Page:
In the Book of Mormon, slavery was against the law.(Mosiah 2:13 & Alma 27:9) The Doctrine and Covenants teaches that "it is not right that any man should be in bondage to another" (D&C Section 101:79), but it is unclear whether it applied to black servitude, since it was never used either for or against black slavery in early discourses on slavery. : 13 The official position which was more often cited was the belief that one shouldn't interfere with slaves against the will of their masters, since it would cause unrest.(D&C Section 134:12) This explanation avoided taking a direct stance on slavery, and instead focused on following current laws. : 13 In general, Mormon teachings encouraged obeying, honoring and sustaining the laws of the land.(Articles of Faith 1:12)
In 1836, Smith wrote a piece in the Messenger and Advocate which supported slavery 18 and affirmed that it was God's will. : 15 He said that the Northerners had no right to tell the Southerners whether they could have slaves. He said that if slavery were evil, southern "men of piety" would have objected. He expressed concern that freed slaves would overrun the United States and violate chastity and virtue. He pointed to biblical stories of slavery, arguing that the prophets who owned slaves were inspired of God, and knew more than abolitionists. He said that blacks were under the curse of Ham to be servants, and warned those who sought to free blacks were going against the dictates of God. Warren Parrish and Oliver Cowdery made similar arguments. : 14 During this time the Mormons were based in the slave state of Missouri.:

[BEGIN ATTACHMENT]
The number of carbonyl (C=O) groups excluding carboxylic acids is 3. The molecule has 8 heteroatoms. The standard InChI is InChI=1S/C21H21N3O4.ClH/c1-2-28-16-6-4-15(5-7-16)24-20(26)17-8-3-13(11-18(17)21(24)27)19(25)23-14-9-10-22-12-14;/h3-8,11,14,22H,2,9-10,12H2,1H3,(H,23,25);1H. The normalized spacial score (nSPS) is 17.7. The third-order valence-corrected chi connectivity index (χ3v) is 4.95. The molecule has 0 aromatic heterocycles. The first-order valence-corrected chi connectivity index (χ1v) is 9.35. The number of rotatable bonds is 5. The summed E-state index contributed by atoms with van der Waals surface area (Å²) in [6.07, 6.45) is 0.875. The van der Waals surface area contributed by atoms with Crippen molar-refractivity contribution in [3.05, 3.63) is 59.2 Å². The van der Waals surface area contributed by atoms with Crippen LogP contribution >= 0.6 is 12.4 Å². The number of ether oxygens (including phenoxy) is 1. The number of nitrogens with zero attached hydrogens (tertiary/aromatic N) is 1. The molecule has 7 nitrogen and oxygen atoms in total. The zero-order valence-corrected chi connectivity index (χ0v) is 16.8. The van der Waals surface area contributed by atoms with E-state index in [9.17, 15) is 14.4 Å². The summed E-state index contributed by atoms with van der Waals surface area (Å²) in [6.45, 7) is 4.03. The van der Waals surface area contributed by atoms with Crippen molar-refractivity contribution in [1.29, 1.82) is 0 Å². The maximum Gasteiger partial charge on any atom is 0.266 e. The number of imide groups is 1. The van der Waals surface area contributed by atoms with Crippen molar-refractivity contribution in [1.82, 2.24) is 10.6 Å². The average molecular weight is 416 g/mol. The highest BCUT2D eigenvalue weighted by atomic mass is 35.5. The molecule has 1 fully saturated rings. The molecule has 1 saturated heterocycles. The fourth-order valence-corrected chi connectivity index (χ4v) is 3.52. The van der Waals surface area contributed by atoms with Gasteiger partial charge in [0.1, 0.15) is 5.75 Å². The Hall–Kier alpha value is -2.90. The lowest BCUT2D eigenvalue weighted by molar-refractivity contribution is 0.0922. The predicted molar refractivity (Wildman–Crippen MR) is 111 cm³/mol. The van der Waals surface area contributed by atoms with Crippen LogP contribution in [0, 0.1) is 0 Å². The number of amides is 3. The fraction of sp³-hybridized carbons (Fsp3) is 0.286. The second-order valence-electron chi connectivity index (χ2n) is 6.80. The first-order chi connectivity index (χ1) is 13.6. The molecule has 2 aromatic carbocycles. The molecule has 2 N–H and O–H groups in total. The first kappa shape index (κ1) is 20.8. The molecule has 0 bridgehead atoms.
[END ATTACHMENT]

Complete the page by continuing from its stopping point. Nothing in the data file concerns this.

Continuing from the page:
After the move to the free state of Illinois, Smith began expressing more abolitionist ideals. He argued that blacks should be given employment opportunities equal to whites.He believed that given equal chances as whites, blacks would become like whites. In his personal journal, he wrote that the slaves owned by Mormons should be brought "into a free country and set ... free— Educate them and give them equal rights." During Smith's 1844 campaign for president of the United States, he had advocated for the immediate abolition of slavery through compensation from money earned by the sale of public lands.
My cogitations, like Daniel's have for a long time troubled me, when I viewed the condition of men throughout the world, and more especially in this boasted realm, where the Declaration of Independence 'holds these truths to be self-evident, that all men are created equal; that they are endowed by their Creator with certain unalienable rights; that among these are life, liberty, and the pursuit of happiness;' but at the same time some two or three millions of people are held as slaves for life, because the spirit in them is covered with a darker skin than ours.— History of the Church, Vol. 6, Ch. 8, p.197 - p.198